Martha Lungkwitz Bickler, first female employee of the state of Texas, was born in Fredericksburg, Texas, on February 22, 1855. She was the third child born to Karl Friedrich Hermann Lungkwitz and Elizabeth “Elise” (Petri) Lungkwitz. Martha’s father was a well-known painter of Texas Hill Country scenes and was employed as a photographer at the General Land Office by his brother-in-law, Commissioner Jacob Kuechler. Around 1872 Martha, at the age of seventeen, took on the clerkship position at the General Land Office’s blueprint division and assisted her father with blue prints and general office work. In this capacity, she was later credited as the first female employee of the state. When recounting her life, the Austin American later noted that Marth Lundkwitz was no “ardent feminist or serious scrapper for women’s rights, she quietly appeared on the state payroll in the early 1870’s.”
Martha Lungkwitz met Jacob Bickler when he began working for the General Land Office in 1873. They married on January 24, 1874, in Austin and had nine children. In 1887 the Bicklers left Austin when Jacob was hired to be the superintendent in Galveston, Texas.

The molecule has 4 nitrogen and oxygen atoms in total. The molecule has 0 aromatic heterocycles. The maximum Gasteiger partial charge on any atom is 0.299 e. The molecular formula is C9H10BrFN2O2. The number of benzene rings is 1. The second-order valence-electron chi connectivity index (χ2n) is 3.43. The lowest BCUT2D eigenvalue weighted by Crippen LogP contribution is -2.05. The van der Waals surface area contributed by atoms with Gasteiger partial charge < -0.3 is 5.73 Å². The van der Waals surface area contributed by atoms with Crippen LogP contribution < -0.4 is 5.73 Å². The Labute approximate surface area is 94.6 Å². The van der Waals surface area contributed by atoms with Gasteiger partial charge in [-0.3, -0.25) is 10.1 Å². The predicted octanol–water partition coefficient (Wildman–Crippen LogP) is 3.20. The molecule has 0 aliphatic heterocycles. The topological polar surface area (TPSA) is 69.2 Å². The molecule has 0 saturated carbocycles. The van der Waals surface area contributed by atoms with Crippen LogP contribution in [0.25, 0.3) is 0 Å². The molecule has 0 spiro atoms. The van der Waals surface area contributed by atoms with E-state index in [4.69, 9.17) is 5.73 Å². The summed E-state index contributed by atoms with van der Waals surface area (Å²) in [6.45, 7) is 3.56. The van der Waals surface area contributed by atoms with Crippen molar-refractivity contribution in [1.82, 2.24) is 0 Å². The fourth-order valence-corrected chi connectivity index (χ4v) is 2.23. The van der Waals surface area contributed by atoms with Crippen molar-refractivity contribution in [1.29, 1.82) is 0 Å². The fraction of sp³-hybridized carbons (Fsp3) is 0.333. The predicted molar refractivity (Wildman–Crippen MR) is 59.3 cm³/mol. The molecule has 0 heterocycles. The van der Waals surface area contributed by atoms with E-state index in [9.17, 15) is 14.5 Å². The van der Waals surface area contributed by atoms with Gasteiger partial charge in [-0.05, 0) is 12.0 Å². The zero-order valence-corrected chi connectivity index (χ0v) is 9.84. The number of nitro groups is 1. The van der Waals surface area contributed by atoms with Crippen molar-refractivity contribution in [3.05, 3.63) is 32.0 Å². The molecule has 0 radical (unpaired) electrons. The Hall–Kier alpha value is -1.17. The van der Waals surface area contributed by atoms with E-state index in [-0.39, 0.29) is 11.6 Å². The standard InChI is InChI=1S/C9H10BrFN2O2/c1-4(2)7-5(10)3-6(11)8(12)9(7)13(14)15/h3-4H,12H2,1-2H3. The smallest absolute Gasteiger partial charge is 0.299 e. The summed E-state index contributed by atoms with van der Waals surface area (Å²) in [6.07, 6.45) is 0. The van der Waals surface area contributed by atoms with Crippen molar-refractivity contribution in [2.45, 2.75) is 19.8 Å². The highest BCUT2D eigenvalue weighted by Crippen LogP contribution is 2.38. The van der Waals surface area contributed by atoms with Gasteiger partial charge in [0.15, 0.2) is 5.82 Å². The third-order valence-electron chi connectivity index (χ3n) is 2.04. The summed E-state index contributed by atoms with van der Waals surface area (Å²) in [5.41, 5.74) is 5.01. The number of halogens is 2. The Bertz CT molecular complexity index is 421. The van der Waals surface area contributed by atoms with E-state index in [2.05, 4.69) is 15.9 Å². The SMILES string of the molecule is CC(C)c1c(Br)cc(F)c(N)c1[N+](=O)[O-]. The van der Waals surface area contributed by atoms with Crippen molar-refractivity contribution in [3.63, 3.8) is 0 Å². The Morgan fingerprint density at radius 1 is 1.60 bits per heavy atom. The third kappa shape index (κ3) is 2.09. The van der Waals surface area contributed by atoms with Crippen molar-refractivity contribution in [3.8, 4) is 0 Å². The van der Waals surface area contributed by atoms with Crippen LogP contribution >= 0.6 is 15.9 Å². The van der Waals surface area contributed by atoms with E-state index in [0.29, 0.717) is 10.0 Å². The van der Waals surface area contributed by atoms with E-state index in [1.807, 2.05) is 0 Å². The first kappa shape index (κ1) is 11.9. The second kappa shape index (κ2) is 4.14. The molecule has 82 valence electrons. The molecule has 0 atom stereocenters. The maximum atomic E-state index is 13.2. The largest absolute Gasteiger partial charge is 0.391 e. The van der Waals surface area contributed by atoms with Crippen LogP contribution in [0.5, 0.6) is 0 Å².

In December 1891 the Bicklers’ three-year-old son Jacob died in Martha’s arms from the “membranous croup,” which developed after a cold. The Bickler family returned to Austin in 1892, and her husband founded the Bickler Academy. Martha Bickler was a devoted wife and mother who enthusiastically joined in furthering her husband’s educational career. Martha and her family were charter members of the First Congregational Church in Austin. Jacob Bickler died in Austin on April 30, 1902, and was buried in Oakwood Cemetery. After Jacob passed away, Martha Bickler continued to live in Austin, where she used her home as a boarding house for boys. Martha Lungkwitz Bickler died of pneumonia in her home on November 18, 1937. She was buried beside her husband at Oakwood Cemetery in Austin. When she passed away, her son Ralph was left with her beloved Eucharis lily plant, which he carefully divided so that each of her seven surviving children could have a part of the living plant.